Last June, President Joe Biden made Juneteenth a federal holiday, proclaiming it as a day for all Americans to commemorate the end of slavery.
One year later, only 18 states have passed legislation that would provide funding to let state employees observe the day as a paid state holiday, according to the Congressional Research Service.
Opponents of bills that would create funding for the permanent holiday have complained of the costs associated with giving workers another paid day off. Some have said that not enough people know about the holiday to make the effort worthwhile.
For supporters, such arguments are painful to hear, especially as more Americans said they were familiar with Juneteenth. This month, nearly 60% of Americans said they knew about the holiday, compared with 37% in May 2021, according to a Gallup poll.
“This is something that Black folk deserve and it was like we had to almost prove ourselves to get them to agree, said Anthony Nolan, a state representative in Connecticut, where legislators argued for hours earlier this year before passing legislation to fund the holiday.
Juneteenth commemorates the events of June 19, 1865, when Gordon Granger, a Union general, arrived in Galveston, Texas, to inform enslaved African Americans of their freedom after the Civil War had ended.
The day has been commemorated by Black Americans since the late 1800s. Although all 50 states have recognized Juneteenth by enacting some kind of proclamation celebrating it, its full adoption as an American holiday has yet to take root.
In Tennessee, Gov. Bill Lee, a Republican, said state employees should have the day off and set aside more than $690,000 in the annual budget to cover the overtime costs of any employee who worked on Juneteenth.
But when the bill came up for discussion during a February committee hearing, Sen. Joey Hensley, a Republican, said he had spoken with more than 100 constituents about the holiday. Only two knew what it was, he said.
“I just think it’s putting the cart before the horse to make a holiday people don’t know about, Hensley said during the hearing. “We need to educate people first and then make a holiday if we need to.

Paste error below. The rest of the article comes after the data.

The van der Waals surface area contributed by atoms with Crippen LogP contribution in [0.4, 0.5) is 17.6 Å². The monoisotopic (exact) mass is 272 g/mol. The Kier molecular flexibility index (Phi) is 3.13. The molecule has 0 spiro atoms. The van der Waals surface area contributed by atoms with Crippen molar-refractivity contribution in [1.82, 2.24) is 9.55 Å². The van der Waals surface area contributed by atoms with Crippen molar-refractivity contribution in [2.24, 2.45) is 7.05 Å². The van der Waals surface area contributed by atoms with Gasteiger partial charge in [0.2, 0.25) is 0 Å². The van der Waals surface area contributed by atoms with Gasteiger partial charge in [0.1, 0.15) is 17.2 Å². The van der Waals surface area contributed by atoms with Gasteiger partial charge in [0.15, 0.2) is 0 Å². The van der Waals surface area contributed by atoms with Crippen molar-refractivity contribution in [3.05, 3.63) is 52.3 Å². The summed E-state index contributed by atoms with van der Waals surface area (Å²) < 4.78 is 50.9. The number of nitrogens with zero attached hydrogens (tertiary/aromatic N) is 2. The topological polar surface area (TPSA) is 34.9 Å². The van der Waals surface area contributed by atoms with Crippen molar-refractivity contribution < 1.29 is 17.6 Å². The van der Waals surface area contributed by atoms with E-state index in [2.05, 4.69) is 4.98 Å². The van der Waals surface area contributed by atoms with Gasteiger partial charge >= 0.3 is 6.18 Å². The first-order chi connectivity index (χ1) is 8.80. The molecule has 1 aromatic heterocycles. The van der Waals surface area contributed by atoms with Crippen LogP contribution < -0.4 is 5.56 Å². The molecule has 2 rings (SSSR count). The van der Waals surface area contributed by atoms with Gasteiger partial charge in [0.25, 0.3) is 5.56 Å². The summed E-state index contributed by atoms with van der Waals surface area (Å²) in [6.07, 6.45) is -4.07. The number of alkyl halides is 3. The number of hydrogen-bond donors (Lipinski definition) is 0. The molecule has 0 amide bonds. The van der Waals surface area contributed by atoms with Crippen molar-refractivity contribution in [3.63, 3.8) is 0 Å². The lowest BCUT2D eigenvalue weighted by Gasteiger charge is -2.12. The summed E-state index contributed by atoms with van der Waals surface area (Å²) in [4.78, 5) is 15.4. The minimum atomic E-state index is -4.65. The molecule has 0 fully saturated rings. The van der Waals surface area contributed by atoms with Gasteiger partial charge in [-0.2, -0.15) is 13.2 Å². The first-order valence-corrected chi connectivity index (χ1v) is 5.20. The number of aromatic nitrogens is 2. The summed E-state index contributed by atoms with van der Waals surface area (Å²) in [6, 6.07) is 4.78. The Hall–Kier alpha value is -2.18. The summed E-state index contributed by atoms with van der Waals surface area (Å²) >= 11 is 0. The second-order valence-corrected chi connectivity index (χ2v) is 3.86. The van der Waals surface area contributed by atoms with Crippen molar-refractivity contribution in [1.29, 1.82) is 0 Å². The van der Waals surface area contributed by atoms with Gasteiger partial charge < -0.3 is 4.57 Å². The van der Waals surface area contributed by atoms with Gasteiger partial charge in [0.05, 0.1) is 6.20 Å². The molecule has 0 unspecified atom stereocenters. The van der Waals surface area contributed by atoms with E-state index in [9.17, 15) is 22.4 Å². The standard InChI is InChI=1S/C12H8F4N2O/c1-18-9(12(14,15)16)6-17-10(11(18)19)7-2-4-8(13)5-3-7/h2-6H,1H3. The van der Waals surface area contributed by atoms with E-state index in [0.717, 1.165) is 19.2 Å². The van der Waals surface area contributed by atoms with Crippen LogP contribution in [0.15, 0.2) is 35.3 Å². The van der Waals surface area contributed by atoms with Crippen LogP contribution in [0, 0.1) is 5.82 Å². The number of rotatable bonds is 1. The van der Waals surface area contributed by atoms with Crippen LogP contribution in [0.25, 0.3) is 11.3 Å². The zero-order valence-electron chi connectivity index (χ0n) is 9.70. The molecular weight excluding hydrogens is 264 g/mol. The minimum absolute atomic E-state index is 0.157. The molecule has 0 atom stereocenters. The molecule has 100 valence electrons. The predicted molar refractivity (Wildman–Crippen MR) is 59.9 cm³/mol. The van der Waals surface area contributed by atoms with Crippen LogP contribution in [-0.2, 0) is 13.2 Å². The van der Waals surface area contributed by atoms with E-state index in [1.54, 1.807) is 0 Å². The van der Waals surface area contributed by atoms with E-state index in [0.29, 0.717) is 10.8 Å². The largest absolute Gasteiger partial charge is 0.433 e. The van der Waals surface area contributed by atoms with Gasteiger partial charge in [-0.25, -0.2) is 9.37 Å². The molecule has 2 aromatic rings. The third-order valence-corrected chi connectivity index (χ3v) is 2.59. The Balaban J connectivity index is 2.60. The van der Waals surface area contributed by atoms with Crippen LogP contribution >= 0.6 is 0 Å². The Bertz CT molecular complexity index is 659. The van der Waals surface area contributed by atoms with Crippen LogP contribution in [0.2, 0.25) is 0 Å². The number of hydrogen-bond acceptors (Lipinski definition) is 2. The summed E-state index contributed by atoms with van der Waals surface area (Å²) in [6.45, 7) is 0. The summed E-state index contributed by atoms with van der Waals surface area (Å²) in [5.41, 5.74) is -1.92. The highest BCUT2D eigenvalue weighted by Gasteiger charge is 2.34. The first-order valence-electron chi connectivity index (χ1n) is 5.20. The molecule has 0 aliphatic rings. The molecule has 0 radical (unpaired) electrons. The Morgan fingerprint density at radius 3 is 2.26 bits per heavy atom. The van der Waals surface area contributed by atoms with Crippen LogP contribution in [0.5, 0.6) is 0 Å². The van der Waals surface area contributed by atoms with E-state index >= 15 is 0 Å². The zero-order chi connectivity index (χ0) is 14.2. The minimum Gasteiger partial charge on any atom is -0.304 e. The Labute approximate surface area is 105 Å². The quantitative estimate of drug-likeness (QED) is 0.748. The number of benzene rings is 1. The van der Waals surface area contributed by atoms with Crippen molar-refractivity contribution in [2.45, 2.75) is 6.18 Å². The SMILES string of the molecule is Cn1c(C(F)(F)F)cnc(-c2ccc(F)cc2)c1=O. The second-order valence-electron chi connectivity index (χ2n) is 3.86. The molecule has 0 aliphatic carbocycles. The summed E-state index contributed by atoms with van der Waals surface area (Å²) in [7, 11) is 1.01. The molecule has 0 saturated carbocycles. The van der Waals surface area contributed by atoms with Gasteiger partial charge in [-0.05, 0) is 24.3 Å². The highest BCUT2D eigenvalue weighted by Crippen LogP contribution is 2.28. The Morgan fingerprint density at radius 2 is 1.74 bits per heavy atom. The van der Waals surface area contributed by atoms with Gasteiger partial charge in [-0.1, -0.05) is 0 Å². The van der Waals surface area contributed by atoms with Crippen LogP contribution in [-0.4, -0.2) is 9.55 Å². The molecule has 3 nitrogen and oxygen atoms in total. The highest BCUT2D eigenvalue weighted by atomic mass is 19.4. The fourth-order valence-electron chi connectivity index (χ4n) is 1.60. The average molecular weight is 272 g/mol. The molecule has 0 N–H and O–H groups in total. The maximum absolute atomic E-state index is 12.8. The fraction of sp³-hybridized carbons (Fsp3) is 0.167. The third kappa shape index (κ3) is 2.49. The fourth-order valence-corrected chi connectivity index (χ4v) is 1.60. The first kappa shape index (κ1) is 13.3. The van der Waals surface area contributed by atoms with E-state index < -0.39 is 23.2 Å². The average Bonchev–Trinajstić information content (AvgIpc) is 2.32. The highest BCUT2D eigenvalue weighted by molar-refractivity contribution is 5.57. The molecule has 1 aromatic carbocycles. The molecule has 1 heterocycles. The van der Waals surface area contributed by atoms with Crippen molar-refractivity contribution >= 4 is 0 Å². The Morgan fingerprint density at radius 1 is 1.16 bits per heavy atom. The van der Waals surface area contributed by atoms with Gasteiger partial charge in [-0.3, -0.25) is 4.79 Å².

The bill came out of committee but was taken off the legislative calendar later that month.
The resistance from some legislators recalls the tension that sprang out of efforts to make the Rev. Martin Luther King Jr.’s birthday a paid holiday throughout the country.
President Ronald Reagan signed King’s birthday into federal law in 1983, but by 1990, Montana, New Hampshire and Arizona still had not made the day a legal holiday. In 1986, Bruce Babbitt, governor of Arizona and a Democrat, enacted the holiday, but his successor, Gov. Evan Mecham, a Republican, quickly rescinded it the following year, because he said the governor did not have the authority to take such action.
In 1990, Arizonans voted against a measure that would have made the day a paid holiday, leading Stevie Wonder, the Doobie Brothers and Public Enemy to boycott the state in protest. The NFL also stripped the Phoenix area of its rights to host the 1993 Super Bowl.
In 1992, Arizona voters overwhelmingly agreed to turn King’s birthday into a state holiday.
The Juneteenth commemoration marks the legal end of slavery in the United States, a hard-fought achievement of the Civil War. Granger’s announcement in 1865 put into effect the Emancipation Proclamation, which had been issued more than 2 1/2 years earlier by President Abraham Lincoln, on Jan. 1, 1863.
The holiday is also called “Juneteenth Independence Day, “Freedom Day or “Emancipation Day.
The proclamations issued across the country are “just largely symbolic, said Mark Anthony Neal, a professor of African American studies at Duke University.
“If you really want to put skin in the game, you make it a paid holiday, he said. Such actions show state employees, he added, that “‘this is a sacrifice on our part.’
It also forces a recognition that Juneteenth is a day that should be commemorated by all Americans, not just Black citizens, Neal said.
“You think of Juneteenth and Independence Day as kind of bookends to this idea of American democracy and freedom, he said.
Texas became the first state in the country to make Juneteenth a paid day off in 1980.
When Biden signed the holiday into federal law on June 17, 2021, eight other states had already made it a paid holiday.
They included New Jersey, New York, Ohio, Virginia, Delaware, Illinois, Louisiana, and Massachusetts.
This year, nine more states joined them: Colorado, Connecticut, Georgia, Maine, Maryland, Nebraska, Oregon, South Dakota, and Washington, according to the Congressional Research Service.
In Connecticut, it took more than two years for legislators to enact a bill creating the holiday, said Nolan, who recalled some of the impassioned arguments he and others made on the floor of the Statehouse.
“I said, ‘People are going to be watching,’ he said. “‘People are going to know that you didn’t vote for this.’
The legislation was approved 148-1 in the state’s House of Representatives and 35-1 in the Senate.